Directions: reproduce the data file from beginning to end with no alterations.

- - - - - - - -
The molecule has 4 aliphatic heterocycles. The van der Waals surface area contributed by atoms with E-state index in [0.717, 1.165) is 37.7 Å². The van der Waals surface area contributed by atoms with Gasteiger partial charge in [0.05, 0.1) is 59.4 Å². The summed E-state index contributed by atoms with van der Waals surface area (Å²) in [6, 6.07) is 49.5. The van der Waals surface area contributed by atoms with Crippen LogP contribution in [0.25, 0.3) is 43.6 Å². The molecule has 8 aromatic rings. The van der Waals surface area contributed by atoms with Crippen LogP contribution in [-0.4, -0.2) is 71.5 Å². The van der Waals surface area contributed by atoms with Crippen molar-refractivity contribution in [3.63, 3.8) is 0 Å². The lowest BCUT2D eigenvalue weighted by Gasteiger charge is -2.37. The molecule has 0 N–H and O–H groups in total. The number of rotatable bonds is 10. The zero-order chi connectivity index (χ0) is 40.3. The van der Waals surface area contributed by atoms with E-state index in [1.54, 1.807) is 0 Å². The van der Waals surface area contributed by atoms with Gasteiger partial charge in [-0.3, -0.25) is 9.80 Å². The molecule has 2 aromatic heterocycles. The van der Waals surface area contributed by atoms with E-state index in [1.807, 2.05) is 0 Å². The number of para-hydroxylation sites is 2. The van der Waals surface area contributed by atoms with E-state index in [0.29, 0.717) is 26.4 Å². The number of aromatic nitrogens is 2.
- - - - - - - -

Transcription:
The molecule has 4 aliphatic heterocycles. The van der Waals surface area contributed by atoms with E-state index in [0.717, 1.165) is 37.7 Å². The van der Waals surface area contributed by atoms with Gasteiger partial charge in [0.05, 0.1) is 59.4 Å². The summed E-state index contributed by atoms with van der Waals surface area (Å²) in [6, 6.07) is 49.5. The van der Waals surface area contributed by atoms with Crippen LogP contribution in [0.25, 0.3) is 43.6 Å². The molecule has 8 aromatic rings. The van der Waals surface area contributed by atoms with Crippen LogP contribution in [-0.4, -0.2) is 71.5 Å². The van der Waals surface area contributed by atoms with Crippen molar-refractivity contribution in [3.63, 3.8) is 0 Å². The lowest BCUT2D eigenvalue weighted by Gasteiger charge is -2.37. The molecule has 0 N–H and O–H groups in total. The number of rotatable bonds is 10. The zero-order chi connectivity index (χ0) is 40.3. The van der Waals surface area contributed by atoms with E-state index in [1.54, 1.807) is 0 Å². The van der Waals surface area contributed by atoms with Gasteiger partial charge in [-0.3, -0.25) is 9.80 Å². The molecule has 2 aromatic heterocycles. The van der Waals surface area contributed by atoms with E-state index in [1.807, 2.05) is 0 Å². The number of para-hydroxylation sites is 2. The van der Waals surface area contributed by atoms with E-state index in [0.29, 0.717) is 26.4 Å². The number of aromatic nitrogens is 2.